Buyer beware: That “healthy” yogurt might HARM your health (not help it)

Dear Reader,

Yogurt is one of the healthiest foods on the planet. And its popularity in America is booming—with the average grocery store carrying more 300 different varieties.

But the truth is, most of those products contain loads of added sugars and artificial ingredients that can HARM your health…not help it.

So, before you grab that cobbler- or pie-flavored yogurt—or even a zero-sugar or non-dairy option—let’s go over a few tips to help you choose the healthiest kind.

Successfully navigate that dizzying array of choices

Not all yogurts are created equal.

In fact, there are some specific varieties you should AVOID no matter how “healthy” they may sound:

  • Yogurt with added fruit or flavorings. Make sure to avoid any type of yogurt with added fruit or flavoring—including supposedly “healthy-sounding” varieties like lemon, vanilla, or honey. Even though these products may seem healthy in all those TV commercials and printed ads, they actually contain loads of added sugars, artificial sweeteners (such as sucralose), or both. Just check out the label.
  • “Light,” “fat-free,” and “sugar-free” yogurts. Like diet soda, these ultra-processed yogurt products contain artificial sweeteners (like sucralose), which you should always avoid. And these fake sugars pose MORE DANGER to your health than regular sugar! (Especially if you’re a woman or overweight.) Plus, these supposedly “lighter” varieties replace the good, natural fats found in regular yogurt with plant gums and thickeners. (But, like I’m always reporting, you want—and NEED—the real fat…because that’s where a lot of the health benefits come from!)
  • Dairy-free yogurts. In recent years, we’ve seen a big increase in the number of dairy-free yogurt on the market. They’re often made from almonds, coconut, oats, or soy. But don’t be fooled—they’re just as bad for you as any other kind of ultra-processed food. Plus, IF these products contain any calcium at all, it’s probably artificially added. (And you already know how important it is to obtain calcium from natural food sources.) Now, if you suffer from a dairy intolerance, you may think these products can serve as a healthy alternative. But you may also find you do just fine with full-fat, plain yogurt—since it contains less lactose than milk. So I recommend giving regular yogurt a try first.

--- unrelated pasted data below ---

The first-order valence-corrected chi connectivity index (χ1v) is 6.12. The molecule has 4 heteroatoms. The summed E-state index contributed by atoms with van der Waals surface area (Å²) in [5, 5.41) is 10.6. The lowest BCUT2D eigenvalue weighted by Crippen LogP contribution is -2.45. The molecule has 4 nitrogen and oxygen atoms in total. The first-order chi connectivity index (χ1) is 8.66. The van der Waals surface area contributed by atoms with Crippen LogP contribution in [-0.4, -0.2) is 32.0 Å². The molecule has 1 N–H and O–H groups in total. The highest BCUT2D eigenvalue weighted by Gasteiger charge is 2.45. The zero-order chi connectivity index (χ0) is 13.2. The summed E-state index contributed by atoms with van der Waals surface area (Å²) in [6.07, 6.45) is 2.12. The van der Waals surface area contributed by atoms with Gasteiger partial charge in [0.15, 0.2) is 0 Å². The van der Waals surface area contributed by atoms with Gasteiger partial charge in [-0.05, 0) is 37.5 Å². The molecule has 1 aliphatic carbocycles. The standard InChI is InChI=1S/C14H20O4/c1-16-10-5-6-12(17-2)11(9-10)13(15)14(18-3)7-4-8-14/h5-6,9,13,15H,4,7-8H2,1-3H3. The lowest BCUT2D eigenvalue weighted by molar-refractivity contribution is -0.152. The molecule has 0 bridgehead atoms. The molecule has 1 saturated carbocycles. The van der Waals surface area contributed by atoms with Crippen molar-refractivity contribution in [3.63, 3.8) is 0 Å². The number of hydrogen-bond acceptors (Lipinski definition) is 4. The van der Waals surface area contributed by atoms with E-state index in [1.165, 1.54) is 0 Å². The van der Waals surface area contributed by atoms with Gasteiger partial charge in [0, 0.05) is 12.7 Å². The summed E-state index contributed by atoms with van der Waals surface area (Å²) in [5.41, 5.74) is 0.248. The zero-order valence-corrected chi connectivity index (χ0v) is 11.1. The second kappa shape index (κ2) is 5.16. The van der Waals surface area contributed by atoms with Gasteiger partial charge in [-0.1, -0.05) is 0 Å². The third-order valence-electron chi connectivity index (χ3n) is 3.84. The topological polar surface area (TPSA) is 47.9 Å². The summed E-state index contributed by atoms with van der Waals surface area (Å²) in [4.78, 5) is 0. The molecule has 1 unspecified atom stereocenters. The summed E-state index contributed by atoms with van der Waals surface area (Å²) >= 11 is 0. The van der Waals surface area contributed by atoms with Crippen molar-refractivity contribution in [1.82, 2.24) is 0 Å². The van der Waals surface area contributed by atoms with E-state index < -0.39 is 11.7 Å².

Okay—now that you know what to avoid, let’s move onto what you can (and SHOULD) safely put into your grocery cart…

The ONE tip to remember when picking yogurt

There’s one BIG piece of advice to remember when choosing the RIGHT yogurt to support your health…

It should only contain two ingredients: whole milk and active probiotic cultures. (Just look at the ingredient list.)

Whole milk is an excellent source of protein, essential fats, vitamins, and minerals—including calcium (which should come from your diet and not from supplements). And the active probiotic cultures support your all-important gastrointestinal (GI) microbiome (the environment in your gut where billions of healthy bacteria thrive).

Plus, this kind of simple, two-ingredient yogurt undergoes very little processing, which is key to good health.

I always opt for plain, full-fat, organic Greek or Icelandic yogurt, when I can find it. This kind of yogurt contains twice as much protein (and less natural sugar) than traditional, plain yogurt. Plus, it’s a little thicker and creamier—so it really tastes and feels like a healthy indulgence.

Now, Greek yogurt does go through a double-straining process—which removes some of the calcium. Still, just one serving of authentic Greek yogurt typically provides about 15 percent of the Recommended Daily Allowance (RDA) of calcium.

So, if you have some plain Greek yogurt in the morning, just remember to have another serving of full-fat dairy with lunch…and then, some dairy and leafy greens with dinner. With that routine, you’ll get plenty of calcium into your daily diet.

And remember, yogurt isn’t just for breakfast. You can use it to make delicious dips for vegetables and sauces for your fish tacos, curry, or gyros.

To learn more about the many health benefits of full-fat dairy, check out the August 2020 issue of my monthly newsletter, Insiders’ Cures (“Don’t skim the health benefits of dairy”). Subscribers have access to this issue and all of my past content in the archives. So if you haven’t already, consider signing up today. Click here now!